The 2017 AMENDS Summit will be our sixth annual gathering with new delegates. This year’s 33 delegates were selected by the Stanford Student Team from a pool of 500 applicants. They represent 19 countries and work on a range of issues, from gender equality and diversity to environmental justice to education policy. In Sudan, Shiemma Ahmed manages an online platform for craftswomen in Darfur to sell their wares. In Iran, Esmaeil Pirhadi pioneers a hardware startup to provide sensory treatment for disorders like autism and PTSD. In Libya, Abdulrahman Zurghani runs coding classes for youth.

Shiemma, Esmaeil, and Abdulrahman have been directly affected by the recent executive order on immigration, with American visa appointments cancelled. Other delegates from countries like Lebanon have already had their applications denied – despite the support of Stanford University and AMENDS’ proven track record. Meanwhile, Turkey’s visa requirements have become much stricter in the past two years, and a number of alumni were unable to attend the 2016 Fellows Forum and face continued barriers with access to Istanbul.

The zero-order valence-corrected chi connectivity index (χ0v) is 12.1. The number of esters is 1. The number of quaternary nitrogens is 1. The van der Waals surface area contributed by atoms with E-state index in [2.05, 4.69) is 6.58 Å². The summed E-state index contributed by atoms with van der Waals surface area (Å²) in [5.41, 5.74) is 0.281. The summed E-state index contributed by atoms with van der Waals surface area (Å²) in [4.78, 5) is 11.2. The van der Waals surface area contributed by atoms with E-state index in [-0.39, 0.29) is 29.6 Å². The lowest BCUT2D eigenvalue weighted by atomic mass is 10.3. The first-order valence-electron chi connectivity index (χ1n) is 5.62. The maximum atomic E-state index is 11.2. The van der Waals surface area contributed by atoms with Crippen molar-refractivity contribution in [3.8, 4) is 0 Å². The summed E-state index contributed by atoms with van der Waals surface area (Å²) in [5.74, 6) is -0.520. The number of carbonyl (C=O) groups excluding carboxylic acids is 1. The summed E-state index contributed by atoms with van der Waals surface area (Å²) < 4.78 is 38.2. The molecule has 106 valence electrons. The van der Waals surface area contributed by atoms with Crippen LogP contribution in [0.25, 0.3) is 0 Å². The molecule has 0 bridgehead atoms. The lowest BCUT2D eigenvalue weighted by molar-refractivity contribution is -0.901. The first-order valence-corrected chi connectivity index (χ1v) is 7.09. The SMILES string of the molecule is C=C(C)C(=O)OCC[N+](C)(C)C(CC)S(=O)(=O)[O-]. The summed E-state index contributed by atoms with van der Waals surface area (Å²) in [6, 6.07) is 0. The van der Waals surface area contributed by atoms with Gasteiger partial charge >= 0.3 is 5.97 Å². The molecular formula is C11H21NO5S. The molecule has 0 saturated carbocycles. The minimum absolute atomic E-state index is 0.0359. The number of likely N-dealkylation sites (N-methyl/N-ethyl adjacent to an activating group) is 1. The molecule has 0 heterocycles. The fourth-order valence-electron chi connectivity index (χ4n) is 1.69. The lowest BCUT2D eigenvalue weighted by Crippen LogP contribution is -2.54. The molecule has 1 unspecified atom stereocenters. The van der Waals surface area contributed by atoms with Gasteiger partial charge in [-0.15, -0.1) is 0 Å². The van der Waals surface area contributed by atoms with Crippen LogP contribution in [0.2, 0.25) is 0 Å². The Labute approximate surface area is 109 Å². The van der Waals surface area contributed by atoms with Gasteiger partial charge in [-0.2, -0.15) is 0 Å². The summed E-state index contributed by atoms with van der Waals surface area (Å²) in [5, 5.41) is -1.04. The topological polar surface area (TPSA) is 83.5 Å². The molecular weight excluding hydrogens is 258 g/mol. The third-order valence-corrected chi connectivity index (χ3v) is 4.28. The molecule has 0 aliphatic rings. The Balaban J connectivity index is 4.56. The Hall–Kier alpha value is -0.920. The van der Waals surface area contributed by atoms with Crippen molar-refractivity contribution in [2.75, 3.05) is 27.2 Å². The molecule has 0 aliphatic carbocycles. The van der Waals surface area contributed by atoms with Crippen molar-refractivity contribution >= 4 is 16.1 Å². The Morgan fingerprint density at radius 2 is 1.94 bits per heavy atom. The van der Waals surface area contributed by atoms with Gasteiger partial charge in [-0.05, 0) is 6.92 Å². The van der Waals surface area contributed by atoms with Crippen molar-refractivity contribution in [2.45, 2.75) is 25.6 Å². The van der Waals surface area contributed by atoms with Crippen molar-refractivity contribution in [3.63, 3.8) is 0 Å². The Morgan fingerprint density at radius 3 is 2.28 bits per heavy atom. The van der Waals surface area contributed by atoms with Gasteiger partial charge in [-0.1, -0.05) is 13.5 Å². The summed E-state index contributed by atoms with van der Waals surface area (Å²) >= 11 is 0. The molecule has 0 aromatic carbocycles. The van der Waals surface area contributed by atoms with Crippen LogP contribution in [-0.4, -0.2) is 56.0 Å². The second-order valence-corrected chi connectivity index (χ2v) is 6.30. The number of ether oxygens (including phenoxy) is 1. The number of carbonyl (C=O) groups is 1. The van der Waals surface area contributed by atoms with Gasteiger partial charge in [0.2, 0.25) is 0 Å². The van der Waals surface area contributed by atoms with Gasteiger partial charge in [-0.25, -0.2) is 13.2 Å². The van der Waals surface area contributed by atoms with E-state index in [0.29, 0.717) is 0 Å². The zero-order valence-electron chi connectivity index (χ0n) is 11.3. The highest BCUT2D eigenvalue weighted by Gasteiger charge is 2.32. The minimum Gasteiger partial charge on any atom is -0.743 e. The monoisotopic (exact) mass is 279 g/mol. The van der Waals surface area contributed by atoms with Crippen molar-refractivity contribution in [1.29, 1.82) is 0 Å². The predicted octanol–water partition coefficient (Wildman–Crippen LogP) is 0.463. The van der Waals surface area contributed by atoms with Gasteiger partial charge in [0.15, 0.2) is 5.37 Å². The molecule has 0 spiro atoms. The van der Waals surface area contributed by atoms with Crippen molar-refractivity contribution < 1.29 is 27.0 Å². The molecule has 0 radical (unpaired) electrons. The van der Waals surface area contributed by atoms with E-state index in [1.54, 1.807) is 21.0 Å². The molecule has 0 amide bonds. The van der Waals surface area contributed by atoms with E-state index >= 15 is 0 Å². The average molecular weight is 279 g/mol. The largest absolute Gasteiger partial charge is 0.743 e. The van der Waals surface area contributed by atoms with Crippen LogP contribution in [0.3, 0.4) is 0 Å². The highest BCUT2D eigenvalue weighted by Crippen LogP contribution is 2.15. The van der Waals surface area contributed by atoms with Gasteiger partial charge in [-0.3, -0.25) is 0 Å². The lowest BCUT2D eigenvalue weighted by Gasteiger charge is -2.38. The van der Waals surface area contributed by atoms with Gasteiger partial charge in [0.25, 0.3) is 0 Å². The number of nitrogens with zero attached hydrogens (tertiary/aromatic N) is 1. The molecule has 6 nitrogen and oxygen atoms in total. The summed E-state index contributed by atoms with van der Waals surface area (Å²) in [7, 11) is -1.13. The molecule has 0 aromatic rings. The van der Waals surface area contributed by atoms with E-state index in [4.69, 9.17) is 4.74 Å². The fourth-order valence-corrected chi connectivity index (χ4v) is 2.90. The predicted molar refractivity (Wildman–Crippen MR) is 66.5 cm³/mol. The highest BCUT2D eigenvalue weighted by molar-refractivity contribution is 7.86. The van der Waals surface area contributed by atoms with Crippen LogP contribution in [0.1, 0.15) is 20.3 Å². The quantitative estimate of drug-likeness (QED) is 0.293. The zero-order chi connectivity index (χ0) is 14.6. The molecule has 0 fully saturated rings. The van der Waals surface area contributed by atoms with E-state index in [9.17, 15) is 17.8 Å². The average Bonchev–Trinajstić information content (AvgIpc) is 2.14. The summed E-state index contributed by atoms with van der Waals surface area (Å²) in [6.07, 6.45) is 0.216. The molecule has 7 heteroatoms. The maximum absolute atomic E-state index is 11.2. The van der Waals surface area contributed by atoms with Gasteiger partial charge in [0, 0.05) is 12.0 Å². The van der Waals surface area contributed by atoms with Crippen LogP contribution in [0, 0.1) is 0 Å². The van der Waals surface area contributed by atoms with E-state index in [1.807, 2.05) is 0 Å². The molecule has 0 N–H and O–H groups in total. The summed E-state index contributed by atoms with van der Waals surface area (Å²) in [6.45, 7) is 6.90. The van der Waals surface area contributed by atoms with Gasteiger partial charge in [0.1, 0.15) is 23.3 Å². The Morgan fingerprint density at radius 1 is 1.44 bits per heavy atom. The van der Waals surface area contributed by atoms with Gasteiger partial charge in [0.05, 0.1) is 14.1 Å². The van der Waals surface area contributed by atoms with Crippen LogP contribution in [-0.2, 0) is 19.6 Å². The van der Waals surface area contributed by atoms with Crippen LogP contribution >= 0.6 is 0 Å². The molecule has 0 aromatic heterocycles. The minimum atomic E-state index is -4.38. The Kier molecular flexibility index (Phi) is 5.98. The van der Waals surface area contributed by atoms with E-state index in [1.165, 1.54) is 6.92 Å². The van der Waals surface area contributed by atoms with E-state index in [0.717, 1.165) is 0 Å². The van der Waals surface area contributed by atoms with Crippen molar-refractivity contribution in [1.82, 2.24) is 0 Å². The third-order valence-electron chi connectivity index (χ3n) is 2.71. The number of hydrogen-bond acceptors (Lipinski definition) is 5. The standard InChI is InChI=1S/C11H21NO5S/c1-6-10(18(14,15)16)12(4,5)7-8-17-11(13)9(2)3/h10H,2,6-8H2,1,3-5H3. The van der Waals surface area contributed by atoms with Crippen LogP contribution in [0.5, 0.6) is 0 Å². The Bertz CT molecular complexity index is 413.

AMENDS is about social change, and relies on relationships to create new ideas and make new projects possible. We know the power of working together face-to-face over a weeklong conference and remain committed to inclusion. With this in mind, we would like to turn the global security and geopolitical turbulence of 2016-2017 toward something good: the launch of AMENDS Oxford.